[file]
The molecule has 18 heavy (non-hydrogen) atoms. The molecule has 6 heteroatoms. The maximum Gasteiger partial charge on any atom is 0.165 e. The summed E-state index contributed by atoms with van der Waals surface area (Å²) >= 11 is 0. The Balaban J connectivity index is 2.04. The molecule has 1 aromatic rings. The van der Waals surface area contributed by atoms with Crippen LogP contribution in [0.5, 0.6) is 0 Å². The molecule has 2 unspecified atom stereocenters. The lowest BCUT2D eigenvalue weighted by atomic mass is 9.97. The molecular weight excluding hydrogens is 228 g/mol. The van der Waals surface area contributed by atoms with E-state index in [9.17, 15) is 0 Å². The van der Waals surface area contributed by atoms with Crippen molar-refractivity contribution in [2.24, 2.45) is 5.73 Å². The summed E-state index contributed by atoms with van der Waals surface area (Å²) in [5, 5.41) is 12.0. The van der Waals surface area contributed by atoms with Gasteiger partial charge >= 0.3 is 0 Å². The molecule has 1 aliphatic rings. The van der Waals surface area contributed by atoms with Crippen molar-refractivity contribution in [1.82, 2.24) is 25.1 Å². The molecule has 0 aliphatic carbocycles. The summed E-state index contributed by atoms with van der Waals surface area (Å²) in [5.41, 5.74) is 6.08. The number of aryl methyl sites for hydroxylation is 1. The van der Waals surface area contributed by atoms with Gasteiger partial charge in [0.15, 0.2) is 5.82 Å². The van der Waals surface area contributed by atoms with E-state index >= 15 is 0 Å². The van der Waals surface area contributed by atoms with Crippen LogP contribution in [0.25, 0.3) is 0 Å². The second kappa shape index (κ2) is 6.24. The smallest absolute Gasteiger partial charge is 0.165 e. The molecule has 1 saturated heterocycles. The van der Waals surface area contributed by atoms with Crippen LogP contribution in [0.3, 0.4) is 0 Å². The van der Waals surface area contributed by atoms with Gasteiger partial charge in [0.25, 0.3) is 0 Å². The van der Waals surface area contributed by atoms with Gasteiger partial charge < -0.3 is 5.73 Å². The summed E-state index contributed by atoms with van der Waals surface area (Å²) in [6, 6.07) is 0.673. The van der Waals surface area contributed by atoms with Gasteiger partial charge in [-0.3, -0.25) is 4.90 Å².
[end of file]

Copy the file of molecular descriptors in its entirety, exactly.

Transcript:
The molecule has 18 heavy (non-hydrogen) atoms. The molecule has 6 heteroatoms. The maximum Gasteiger partial charge on any atom is 0.165 e. The summed E-state index contributed by atoms with van der Waals surface area (Å²) >= 11 is 0. The Balaban J connectivity index is 2.04. The molecule has 1 aromatic rings. The van der Waals surface area contributed by atoms with Crippen LogP contribution in [0.5, 0.6) is 0 Å². The molecule has 2 unspecified atom stereocenters. The lowest BCUT2D eigenvalue weighted by atomic mass is 9.97. The molecular weight excluding hydrogens is 228 g/mol. The van der Waals surface area contributed by atoms with E-state index in [9.17, 15) is 0 Å². The van der Waals surface area contributed by atoms with Crippen molar-refractivity contribution in [2.24, 2.45) is 5.73 Å². The summed E-state index contributed by atoms with van der Waals surface area (Å²) in [5, 5.41) is 12.0. The van der Waals surface area contributed by atoms with Gasteiger partial charge >= 0.3 is 0 Å². The molecule has 1 aliphatic rings. The van der Waals surface area contributed by atoms with Crippen molar-refractivity contribution in [1.82, 2.24) is 25.1 Å². The molecule has 0 aliphatic carbocycles. The summed E-state index contributed by atoms with van der Waals surface area (Å²) in [5.41, 5.74) is 6.08. The number of aryl methyl sites for hydroxylation is 1. The van der Waals surface area contributed by atoms with Gasteiger partial charge in [0.15, 0.2) is 5.82 Å². The van der Waals surface area contributed by atoms with E-state index >= 15 is 0 Å². The van der Waals surface area contributed by atoms with Crippen LogP contribution in [0.25, 0.3) is 0 Å². The second kappa shape index (κ2) is 6.24. The smallest absolute Gasteiger partial charge is 0.165 e. The molecule has 1 saturated heterocycles. The van der Waals surface area contributed by atoms with Crippen LogP contribution in [0.3, 0.4) is 0 Å². The van der Waals surface area contributed by atoms with Gasteiger partial charge in [0.25, 0.3) is 0 Å². The van der Waals surface area contributed by atoms with Gasteiger partial charge < -0.3 is 5.73 Å². The summed E-state index contributed by atoms with van der Waals surface area (Å²) in [6, 6.07) is 0.673. The van der Waals surface area contributed by atoms with Gasteiger partial charge in [-0.3, -0.25) is 4.90 Å².